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Val McDermid on new novel Queen Macbeth, Fife life and that football controversy

The celebrated writer behind Fife detective Karen Pirie has turned her hand to historical fiction and setting Shakespeare straight with her new novel Queen Macbeth.

Image shows: author Val McDermid who has written Queen Macbeth. Val is leaning on a window ledge and looking at the camera. She is wearing a colouful top and blue cardigan. She has short white hair and is wearing dark-rimmed glasses.
Val McDermid has released a new Darklands novel, Queen Macbeth. Image: Charlotte Graham.

Gruoch and her husband Macbeth ruled as King and Queen of Scotland for 17 years in the 11th Century. Five hundred years later, Shakespeare wrote his Scottish play, painting her as a malign influence who goaded her husband to murder Duncan. Fast forward another 400 years and Val McDermid has rewritten Gruoch’s story in her compelling new novel Queen Macbeth.

Fife-born Val McDermid is the latest author to take up the challenge of revisiting Scotland’s past for the popular Darkland Tales series from Polygon. She has chosen to retell the story of Lady Macbeth, her new novel joining the likes of Columba’s Bones by David Greig and Rizzio by Denise Mina.

Image shows: Front cover of Val McDermid's new novel Queen Macbeth which is part of the Polygon Darkland series.The book has a black background with an illustration of a rose surrounded by golden leaves.
Val McDermid’s Queen Macbeth hopes to debunk some of Shakespeare’s myths. Image: Polygon.

According to the prolific crime writer, who chats over the phone ahead of the publication of Queen Macbeth on May 2, “the notion that Gruoch and Macbeth were bloodthirsty tyrants is just not the case”.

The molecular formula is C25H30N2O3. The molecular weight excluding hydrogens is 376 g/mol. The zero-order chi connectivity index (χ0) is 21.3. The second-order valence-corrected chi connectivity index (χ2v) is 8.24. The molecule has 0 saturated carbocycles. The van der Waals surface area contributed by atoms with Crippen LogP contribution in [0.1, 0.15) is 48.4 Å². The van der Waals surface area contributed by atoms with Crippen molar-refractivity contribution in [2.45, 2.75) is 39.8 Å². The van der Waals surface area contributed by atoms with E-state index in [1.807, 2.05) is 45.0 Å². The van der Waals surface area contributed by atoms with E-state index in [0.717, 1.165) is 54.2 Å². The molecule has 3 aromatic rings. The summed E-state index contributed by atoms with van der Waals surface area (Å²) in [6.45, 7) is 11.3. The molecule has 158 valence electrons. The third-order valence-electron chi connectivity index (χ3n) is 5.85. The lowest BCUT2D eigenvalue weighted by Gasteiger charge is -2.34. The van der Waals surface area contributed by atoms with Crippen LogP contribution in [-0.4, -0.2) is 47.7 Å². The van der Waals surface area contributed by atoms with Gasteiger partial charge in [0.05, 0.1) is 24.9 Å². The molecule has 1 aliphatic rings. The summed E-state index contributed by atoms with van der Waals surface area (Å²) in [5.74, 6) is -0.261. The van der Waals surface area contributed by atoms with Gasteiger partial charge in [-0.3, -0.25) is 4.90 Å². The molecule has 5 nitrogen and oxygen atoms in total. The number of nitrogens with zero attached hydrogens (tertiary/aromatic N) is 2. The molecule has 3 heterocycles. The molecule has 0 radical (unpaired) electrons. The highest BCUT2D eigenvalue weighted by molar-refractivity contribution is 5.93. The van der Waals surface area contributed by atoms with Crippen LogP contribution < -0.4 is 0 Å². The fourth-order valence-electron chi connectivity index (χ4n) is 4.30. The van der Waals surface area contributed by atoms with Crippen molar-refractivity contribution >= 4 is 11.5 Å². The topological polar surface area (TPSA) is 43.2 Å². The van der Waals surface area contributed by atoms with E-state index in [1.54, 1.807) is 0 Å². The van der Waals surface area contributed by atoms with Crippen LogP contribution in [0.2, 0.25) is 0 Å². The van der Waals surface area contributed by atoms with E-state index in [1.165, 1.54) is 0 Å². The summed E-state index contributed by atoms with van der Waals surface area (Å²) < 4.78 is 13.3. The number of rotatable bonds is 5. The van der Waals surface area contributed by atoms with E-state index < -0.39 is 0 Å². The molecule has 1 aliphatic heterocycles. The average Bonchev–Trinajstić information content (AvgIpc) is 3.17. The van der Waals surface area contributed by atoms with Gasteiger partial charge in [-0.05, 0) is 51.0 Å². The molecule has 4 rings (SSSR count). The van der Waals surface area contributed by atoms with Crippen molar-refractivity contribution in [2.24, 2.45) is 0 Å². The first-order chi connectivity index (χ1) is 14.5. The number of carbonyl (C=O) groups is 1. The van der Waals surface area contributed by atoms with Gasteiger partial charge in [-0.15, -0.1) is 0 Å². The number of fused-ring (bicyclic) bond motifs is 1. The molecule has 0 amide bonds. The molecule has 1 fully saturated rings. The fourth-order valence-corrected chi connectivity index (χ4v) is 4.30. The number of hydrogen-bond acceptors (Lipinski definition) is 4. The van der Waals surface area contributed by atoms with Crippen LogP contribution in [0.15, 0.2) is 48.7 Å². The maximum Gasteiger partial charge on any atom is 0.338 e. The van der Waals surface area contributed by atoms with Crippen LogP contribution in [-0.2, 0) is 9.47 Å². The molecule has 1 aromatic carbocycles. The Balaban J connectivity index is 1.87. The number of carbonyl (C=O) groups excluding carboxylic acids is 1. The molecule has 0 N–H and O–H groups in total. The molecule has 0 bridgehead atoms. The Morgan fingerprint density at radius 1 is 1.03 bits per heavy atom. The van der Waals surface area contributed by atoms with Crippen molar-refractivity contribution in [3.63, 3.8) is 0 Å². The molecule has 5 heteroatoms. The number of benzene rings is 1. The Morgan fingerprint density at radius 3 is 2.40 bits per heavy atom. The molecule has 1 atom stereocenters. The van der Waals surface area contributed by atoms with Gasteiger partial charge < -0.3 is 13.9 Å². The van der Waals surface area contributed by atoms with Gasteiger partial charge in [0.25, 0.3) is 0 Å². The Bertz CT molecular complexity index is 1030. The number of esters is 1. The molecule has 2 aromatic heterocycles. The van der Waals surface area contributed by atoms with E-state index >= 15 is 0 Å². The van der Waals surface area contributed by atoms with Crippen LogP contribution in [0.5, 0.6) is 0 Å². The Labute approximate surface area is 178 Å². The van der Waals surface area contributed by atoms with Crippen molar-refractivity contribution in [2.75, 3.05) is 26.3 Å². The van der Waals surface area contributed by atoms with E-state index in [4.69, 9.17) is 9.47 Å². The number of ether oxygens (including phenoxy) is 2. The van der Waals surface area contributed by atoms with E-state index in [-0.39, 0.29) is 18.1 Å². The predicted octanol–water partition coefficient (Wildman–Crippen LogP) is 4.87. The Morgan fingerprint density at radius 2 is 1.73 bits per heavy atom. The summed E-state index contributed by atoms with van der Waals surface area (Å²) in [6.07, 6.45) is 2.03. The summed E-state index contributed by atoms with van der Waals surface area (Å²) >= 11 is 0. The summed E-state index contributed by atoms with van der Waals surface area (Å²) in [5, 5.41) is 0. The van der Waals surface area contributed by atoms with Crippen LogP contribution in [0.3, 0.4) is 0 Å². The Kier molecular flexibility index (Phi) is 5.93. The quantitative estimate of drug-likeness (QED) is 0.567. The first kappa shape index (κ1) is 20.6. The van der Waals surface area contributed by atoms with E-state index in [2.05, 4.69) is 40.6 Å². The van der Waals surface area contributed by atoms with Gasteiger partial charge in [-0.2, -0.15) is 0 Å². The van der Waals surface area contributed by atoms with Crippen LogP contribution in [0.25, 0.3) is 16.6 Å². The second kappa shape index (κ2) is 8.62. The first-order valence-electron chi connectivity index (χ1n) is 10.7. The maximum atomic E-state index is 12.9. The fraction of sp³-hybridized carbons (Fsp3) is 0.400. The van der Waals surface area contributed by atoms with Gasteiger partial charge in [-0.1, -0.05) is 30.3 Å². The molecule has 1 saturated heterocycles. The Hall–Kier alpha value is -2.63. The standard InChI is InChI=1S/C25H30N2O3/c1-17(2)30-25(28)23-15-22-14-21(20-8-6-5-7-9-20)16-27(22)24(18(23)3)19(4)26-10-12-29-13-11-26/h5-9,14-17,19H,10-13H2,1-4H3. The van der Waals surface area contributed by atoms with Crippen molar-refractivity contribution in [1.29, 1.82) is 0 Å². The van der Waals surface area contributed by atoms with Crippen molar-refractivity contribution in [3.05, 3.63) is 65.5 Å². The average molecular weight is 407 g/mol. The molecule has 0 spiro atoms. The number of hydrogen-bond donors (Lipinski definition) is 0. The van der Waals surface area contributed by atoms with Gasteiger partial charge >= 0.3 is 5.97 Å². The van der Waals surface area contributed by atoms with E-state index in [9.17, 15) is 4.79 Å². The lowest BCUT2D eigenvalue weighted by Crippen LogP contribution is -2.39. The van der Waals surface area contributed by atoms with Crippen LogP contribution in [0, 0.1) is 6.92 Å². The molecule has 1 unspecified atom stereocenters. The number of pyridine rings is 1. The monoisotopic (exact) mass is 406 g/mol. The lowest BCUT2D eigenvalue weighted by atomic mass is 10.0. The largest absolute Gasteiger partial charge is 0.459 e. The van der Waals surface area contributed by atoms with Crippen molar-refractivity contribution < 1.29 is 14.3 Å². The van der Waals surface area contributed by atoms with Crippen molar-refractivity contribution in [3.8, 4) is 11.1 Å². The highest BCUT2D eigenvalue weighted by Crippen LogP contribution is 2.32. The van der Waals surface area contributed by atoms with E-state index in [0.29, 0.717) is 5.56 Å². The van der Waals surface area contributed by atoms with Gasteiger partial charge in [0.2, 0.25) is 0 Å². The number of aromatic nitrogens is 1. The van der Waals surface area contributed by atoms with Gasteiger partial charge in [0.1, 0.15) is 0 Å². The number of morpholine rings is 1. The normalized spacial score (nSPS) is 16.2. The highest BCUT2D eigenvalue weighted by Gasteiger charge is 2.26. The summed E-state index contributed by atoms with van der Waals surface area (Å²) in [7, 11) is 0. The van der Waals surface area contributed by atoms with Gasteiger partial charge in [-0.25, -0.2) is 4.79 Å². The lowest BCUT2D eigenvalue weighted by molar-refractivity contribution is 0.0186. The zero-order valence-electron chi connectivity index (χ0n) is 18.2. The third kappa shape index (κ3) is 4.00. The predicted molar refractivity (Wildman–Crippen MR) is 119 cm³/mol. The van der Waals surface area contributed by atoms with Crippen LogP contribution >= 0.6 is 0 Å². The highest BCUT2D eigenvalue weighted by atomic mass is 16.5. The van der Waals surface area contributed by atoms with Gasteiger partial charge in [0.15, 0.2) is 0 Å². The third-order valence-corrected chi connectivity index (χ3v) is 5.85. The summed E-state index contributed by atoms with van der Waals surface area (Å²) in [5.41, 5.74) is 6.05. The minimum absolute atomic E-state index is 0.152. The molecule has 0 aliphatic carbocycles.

“There’s nothing in the record at all to suggest that she egged Macbeth on to murder Duncan. He did kill Duncan, but he killed him in the course of battle,” she points out.

Queen Macbeth seen in a new light

Val was keen to bring Gruoch Macbeth out from the shadow of Shakespeare’s malign characterisation of a plotting noblewoman but she does have some sympathy for the Elizabethan playwright’s motivations in creating a story to please his king rather than stick to historical fact.

“Shakespeare was writing at the time not long after James the VI and I ascended to the throne and he was, I suppose, trying to curry favour with the monarchy,” she explains.

“The monarch had such power over their ability to perform – the theatres could be closed at the drop of a hat. In order to stay in favour of the court you had to write plays that flattered,” she explains.

“I think for most people in England, those people in London, Scotland was a far away place – it was almost like ‘there be dragons’. Nobody was going to question his account and they would have taken it as historical fact.”

Val McDermid celebrates Queen Macbeth and her companions